As the tide of lawsuits alleging personal injury and wrongful death have started to roll in, some employers remain paralyzed by fear that an exposure on their premises could prove crippling to their survival.  Further frustrating any sense of security, courts have begun issuing inconsistent rulings on whether exposure claims are appropriate for class treatment.

In one of the first rulings, on April 10, 2020, a court in the Northern District of Illinois declined to certify a class of state inmates concerned about their risk of COVID-19 infection because it found that each putative class member came with a unique situation and the imperative of individualized determinations rendered the case inappropriate for class treatment.  Money v. Pritzker, No. 1:20-CV-02093 (N.D. Ill. April 10, 2020).

On June 6, 2020, a court in the Southern District of Florida reached a different result.  Focusing on the threat of a heightened risk of severe illness, despite the need for individualized assessment of each detainee’s vulnerabilities to COVID-19, it found the commonality required by Rule 23 because plaintiffs alleged common conduct, including failure to implement adequate precautionary measures and protocols, lack of access to hygiene products, and lack of social distancing.  Gayle v. Meade, No. 20-Civ-21553 (S.D. Fla. June 6, 2020).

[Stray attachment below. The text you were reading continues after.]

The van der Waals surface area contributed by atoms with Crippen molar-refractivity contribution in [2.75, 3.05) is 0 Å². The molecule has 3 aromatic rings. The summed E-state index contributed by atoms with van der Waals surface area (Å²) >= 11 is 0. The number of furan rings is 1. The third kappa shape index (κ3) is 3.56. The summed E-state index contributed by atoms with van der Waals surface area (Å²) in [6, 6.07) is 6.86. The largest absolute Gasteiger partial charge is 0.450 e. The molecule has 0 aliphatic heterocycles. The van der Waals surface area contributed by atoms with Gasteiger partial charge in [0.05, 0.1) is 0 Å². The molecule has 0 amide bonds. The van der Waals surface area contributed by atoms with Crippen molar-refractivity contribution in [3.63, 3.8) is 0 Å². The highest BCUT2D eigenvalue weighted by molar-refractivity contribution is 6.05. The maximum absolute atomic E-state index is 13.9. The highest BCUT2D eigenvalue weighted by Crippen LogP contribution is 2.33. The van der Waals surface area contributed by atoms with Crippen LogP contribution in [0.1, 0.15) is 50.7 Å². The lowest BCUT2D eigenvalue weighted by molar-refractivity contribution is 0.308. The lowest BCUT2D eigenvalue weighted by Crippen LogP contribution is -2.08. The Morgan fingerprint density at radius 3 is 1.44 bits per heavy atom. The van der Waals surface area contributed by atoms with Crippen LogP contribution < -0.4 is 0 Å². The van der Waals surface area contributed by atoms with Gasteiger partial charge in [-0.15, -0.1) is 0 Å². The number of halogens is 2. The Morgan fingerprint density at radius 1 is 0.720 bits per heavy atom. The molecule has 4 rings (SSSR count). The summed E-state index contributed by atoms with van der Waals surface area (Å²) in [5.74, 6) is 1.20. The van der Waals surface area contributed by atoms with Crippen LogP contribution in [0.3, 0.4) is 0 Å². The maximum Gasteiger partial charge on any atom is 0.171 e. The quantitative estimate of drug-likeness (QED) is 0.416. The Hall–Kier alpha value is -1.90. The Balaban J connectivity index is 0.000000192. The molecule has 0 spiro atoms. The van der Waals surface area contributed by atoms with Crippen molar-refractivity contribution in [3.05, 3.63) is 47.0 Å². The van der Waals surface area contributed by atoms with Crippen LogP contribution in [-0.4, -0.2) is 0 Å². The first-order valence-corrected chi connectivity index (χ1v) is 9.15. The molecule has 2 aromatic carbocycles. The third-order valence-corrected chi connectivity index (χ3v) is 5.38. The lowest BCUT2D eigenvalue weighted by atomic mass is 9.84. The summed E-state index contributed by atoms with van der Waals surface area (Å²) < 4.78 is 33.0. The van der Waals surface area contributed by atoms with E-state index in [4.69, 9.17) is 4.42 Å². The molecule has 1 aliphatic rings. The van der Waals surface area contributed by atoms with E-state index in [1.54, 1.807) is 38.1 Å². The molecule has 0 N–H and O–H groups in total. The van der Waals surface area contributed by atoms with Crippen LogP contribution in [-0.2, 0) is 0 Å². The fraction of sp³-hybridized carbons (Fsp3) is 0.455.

Employers defending class cases should come prepared with a solid understanding of certification standards to navigate this growing patchwork of rulings.

  1. An Understanding Of The Various Laws That Shield Employers From Liability

Although Congress has not yet passed any COVID-19 liability shield on the federal level, a growing number of states have taken steps to immunize businesses from lawsuits by employees or customers who contract COVID-19.

A slew of bills await review that would shield businesses in certain states from coronavirus-related lawsuits, including one that would shield Louisiana restaurants from civil liability related to COVID-19, and others that would broadly block employees from bringing complaints in court and limit remedies for on-the-job infections to those available through the workers’ compensation system.